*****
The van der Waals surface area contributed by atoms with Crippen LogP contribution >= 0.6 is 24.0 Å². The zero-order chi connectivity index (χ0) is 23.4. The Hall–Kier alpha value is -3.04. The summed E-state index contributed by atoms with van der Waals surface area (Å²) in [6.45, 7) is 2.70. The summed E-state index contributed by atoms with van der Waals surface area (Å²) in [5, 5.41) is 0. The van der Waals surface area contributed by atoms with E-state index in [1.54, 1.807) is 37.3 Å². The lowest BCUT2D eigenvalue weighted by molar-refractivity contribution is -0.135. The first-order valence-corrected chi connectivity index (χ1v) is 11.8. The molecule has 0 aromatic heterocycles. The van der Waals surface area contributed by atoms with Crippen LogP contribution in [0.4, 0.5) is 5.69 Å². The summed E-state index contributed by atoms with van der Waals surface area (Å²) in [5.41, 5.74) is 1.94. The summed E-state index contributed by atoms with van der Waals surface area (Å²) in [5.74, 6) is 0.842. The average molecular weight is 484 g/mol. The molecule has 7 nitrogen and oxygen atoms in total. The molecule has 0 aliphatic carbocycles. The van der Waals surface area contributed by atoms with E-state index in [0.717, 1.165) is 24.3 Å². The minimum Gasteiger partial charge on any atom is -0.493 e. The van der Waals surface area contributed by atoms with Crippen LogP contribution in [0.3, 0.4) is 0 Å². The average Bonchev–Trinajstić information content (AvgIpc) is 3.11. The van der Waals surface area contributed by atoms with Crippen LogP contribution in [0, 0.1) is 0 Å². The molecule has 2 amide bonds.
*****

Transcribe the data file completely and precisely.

The van der Waals surface area contributed by atoms with Crippen LogP contribution >= 0.6 is 24.0 Å². The zero-order chi connectivity index (χ0) is 23.4. The Hall–Kier alpha value is -3.04. The summed E-state index contributed by atoms with van der Waals surface area (Å²) in [6.45, 7) is 2.70. The summed E-state index contributed by atoms with van der Waals surface area (Å²) in [5, 5.41) is 0. The van der Waals surface area contributed by atoms with E-state index in [1.54, 1.807) is 37.3 Å². The lowest BCUT2D eigenvalue weighted by molar-refractivity contribution is -0.135. The first-order valence-corrected chi connectivity index (χ1v) is 11.8. The molecule has 0 aromatic heterocycles. The van der Waals surface area contributed by atoms with Crippen LogP contribution in [0.4, 0.5) is 5.69 Å². The summed E-state index contributed by atoms with van der Waals surface area (Å²) in [5.41, 5.74) is 1.94. The summed E-state index contributed by atoms with van der Waals surface area (Å²) in [5.74, 6) is 0.842. The average molecular weight is 484 g/mol. The molecule has 7 nitrogen and oxygen atoms in total. The molecule has 0 aliphatic carbocycles. The van der Waals surface area contributed by atoms with E-state index in [0.717, 1.165) is 24.3 Å². The minimum Gasteiger partial charge on any atom is -0.493 e. The van der Waals surface area contributed by atoms with Crippen LogP contribution in [0.3, 0.4) is 0 Å². The average Bonchev–Trinajstić information content (AvgIpc) is 3.11. The van der Waals surface area contributed by atoms with Crippen LogP contribution in [0, 0.1) is 0 Å². The molecule has 2 amide bonds.